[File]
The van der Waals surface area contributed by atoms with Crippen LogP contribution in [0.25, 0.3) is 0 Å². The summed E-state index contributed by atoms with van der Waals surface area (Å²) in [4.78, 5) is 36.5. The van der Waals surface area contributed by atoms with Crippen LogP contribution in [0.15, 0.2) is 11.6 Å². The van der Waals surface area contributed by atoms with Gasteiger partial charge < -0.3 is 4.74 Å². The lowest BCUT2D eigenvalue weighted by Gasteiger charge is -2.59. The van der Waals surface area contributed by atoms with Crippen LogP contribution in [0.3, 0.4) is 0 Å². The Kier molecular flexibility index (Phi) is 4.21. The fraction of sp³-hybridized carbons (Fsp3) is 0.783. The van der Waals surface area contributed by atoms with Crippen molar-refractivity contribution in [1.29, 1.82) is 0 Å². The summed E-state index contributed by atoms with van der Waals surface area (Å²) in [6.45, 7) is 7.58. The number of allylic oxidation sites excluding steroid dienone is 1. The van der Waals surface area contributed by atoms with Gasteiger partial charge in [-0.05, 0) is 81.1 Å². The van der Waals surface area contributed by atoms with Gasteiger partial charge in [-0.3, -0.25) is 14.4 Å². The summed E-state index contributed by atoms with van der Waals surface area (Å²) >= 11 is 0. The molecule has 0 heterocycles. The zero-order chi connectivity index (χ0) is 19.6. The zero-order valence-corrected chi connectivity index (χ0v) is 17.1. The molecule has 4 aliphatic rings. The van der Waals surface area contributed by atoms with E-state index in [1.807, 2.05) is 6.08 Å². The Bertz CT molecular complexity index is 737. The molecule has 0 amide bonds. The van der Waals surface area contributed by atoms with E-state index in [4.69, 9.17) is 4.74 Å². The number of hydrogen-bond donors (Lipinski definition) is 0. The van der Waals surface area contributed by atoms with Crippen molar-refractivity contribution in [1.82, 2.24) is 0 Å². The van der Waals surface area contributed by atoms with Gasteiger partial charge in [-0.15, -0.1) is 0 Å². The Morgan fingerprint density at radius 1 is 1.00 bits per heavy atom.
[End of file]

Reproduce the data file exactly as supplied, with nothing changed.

The van der Waals surface area contributed by atoms with Crippen LogP contribution in [0.25, 0.3) is 0 Å². The summed E-state index contributed by atoms with van der Waals surface area (Å²) in [4.78, 5) is 36.5. The van der Waals surface area contributed by atoms with Crippen LogP contribution in [0.15, 0.2) is 11.6 Å². The van der Waals surface area contributed by atoms with Gasteiger partial charge < -0.3 is 4.74 Å². The lowest BCUT2D eigenvalue weighted by Gasteiger charge is -2.59. The van der Waals surface area contributed by atoms with Crippen LogP contribution in [0.3, 0.4) is 0 Å². The Kier molecular flexibility index (Phi) is 4.21. The fraction of sp³-hybridized carbons (Fsp3) is 0.783. The van der Waals surface area contributed by atoms with Crippen molar-refractivity contribution in [1.29, 1.82) is 0 Å². The summed E-state index contributed by atoms with van der Waals surface area (Å²) in [6.45, 7) is 7.58. The number of allylic oxidation sites excluding steroid dienone is 1. The van der Waals surface area contributed by atoms with Gasteiger partial charge in [-0.05, 0) is 81.1 Å². The van der Waals surface area contributed by atoms with Gasteiger partial charge in [-0.3, -0.25) is 14.4 Å². The summed E-state index contributed by atoms with van der Waals surface area (Å²) >= 11 is 0. The molecule has 0 heterocycles. The zero-order chi connectivity index (χ0) is 19.6. The zero-order valence-corrected chi connectivity index (χ0v) is 17.1. The molecule has 4 aliphatic rings. The van der Waals surface area contributed by atoms with E-state index in [1.807, 2.05) is 6.08 Å². The Bertz CT molecular complexity index is 737. The molecule has 0 amide bonds. The van der Waals surface area contributed by atoms with E-state index in [4.69, 9.17) is 4.74 Å². The number of hydrogen-bond donors (Lipinski definition) is 0. The van der Waals surface area contributed by atoms with Crippen molar-refractivity contribution in [1.82, 2.24) is 0 Å². The van der Waals surface area contributed by atoms with Gasteiger partial charge in [-0.15, -0.1) is 0 Å². The Morgan fingerprint density at radius 1 is 1.00 bits per heavy atom.